Groupon may have its struggles and many similar sites have gone out of business, but travel flash sales have a stubborn persistence — even if they would probably get additional traction in more perilous economic times.
Idinvest also participated, and a debt facility from Silicon Valley Bank added to the others’ equity investment.
Six weeks ago Skift profiled Secret Escapes in the context of its acquisition of the Czech Republic-based Slevomat Group, which is the leading travel deals business in central Europe.
Secret Escapes had employed 542 workers, with about half at its London headquarters. The acquisition of Slevomat took the group to more than 800 employees.
The company claimed it would sell more than 6 million room nights across its main and acquired brands in 2017.
Secret Escapes has now raised almost $153 million since its 2011 launch. It said it planned to use the latest funding to expand more globally, particularly in the sourcing of inventory.
>>TripActions, a Palo Alto, Calif.-based booking tool for business travelers whose companies don’t have managed-travel programs, raised $12.5 million in funding to close its Series A round. This added to the funding Skift previously reported, bringing the total to $27.1 million. Lightspeed Ventures led the round. Zeev Ventures also participated.
TripActions’ customers can select properties from Hotels.com, Expedia, Priceline, Agoda, and Booking.com, in addition to the inventory that is available via its partnership with Sabre.
The startup claimed a customer retention rate of over 99 percent, with companies including Box, OpenGov, and Bowers & Wilkins.
Chief executive Ariel Cohen said that his startup found that business travelers often “do not think of company money as their own.” By encouraging employees to choose cheaper options with the help of incentives, TripActions said it could save companies 27 percent of their travel budget, on average.
Incentivizing travelers has become trendy. Market pioneer, Rocketrip, has raised $17 million to date. TravelBank raised $25 million in September. TravelPerk and Upside have also raised millions.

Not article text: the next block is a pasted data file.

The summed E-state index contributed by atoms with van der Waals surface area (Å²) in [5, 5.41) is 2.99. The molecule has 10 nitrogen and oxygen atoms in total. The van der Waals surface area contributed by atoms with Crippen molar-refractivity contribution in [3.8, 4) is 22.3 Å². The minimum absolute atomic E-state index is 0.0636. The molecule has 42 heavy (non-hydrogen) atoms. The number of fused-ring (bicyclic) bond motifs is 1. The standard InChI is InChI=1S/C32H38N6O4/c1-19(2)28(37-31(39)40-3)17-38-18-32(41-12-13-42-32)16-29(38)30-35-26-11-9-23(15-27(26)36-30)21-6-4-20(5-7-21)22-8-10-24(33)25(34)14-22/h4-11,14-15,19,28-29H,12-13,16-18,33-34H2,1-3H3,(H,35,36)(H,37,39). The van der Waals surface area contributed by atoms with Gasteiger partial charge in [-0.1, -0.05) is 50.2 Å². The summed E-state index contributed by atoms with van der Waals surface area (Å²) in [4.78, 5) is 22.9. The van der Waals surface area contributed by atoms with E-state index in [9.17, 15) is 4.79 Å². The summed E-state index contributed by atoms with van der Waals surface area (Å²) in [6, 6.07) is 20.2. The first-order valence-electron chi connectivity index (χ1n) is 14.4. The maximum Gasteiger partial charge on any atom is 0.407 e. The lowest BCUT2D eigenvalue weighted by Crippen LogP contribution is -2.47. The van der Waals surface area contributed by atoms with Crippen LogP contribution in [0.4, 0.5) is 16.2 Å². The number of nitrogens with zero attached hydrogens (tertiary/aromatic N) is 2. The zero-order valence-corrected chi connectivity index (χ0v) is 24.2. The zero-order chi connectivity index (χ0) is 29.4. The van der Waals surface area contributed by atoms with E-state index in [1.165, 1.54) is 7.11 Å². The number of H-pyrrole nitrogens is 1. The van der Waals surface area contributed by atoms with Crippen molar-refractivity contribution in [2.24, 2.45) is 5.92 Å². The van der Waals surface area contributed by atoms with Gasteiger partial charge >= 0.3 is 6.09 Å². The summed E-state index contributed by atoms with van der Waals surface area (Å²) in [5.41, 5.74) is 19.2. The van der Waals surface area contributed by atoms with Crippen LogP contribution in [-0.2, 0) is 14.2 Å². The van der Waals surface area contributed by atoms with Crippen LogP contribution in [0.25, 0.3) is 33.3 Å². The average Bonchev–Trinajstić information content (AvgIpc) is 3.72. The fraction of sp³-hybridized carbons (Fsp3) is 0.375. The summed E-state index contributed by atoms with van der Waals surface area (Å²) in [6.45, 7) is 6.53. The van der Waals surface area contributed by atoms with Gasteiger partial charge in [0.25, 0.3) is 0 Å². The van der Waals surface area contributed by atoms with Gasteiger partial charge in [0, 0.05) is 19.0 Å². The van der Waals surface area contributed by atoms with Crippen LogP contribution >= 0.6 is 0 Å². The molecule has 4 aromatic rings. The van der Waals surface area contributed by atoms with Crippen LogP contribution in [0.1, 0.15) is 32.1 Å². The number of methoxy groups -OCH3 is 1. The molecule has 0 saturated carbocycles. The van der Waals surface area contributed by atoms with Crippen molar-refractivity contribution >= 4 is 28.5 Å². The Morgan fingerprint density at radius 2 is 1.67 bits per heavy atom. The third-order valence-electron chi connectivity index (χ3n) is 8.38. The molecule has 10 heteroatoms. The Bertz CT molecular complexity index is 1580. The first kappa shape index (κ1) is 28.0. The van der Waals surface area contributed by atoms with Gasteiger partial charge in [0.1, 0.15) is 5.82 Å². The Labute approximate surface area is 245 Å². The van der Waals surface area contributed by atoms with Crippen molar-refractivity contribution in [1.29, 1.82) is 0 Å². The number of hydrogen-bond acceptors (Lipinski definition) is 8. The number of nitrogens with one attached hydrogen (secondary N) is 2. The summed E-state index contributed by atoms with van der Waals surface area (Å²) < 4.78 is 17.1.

TripAction’s funding adds buzz to a category of startups aiming to incentivize travelers to book travel more cheaply.
The verdict’s still out on whether TripActions has nailed what business travelers want in a way that creates high margins and is efficiently scalable.
>>Jayride, an airport transfer marketplace, raised $6.2 million ($8 million in Australian dollars). Follow[The]Seed led the funding. Artesian, Rimon Group, and VentureCrowd also participated.
The Sydney-based company, which has 60 full-time workers, earns commissions on the booking of airport rides. Travelers can visit the site to compare offers from “thousands” of transfer companies at more than 500 airports in Australia, New Zealand, the U.S., the UK, and Ireland. The company said its next priority is to expand its coverage of European airports.
Founded in 2012, Jayride said it is aiming for an initial public offering. It has raised about $9.5 million to date.
>>Destygo, a Paris-based company building chatbots powered by artificial intelligence for travel companies, received $1.3 million (€1 million) in seed funding from Partech Ventures and AccorHotels a mere nine months after its founding.
Destygo has built chatbots for airlines, airports like Charles de Gaulle, online travel agencies like Misterfly, and travel management companies such as Carlson Wagonlit Travel. It said it planned to open another office in 2018.
Check out our previous startup funding roundups, here.
Free Daily Newsletter
Sign up for the most popular Skift daily download of news, happening, and headlines in the travel world
Photo credit: WestHouse, whose rooftop is pictured here, is a boutique property in New York City that's part of the Small Luxury Hotels of the World collection, and is one of the properties available on Secret Escapes. Secret Escapes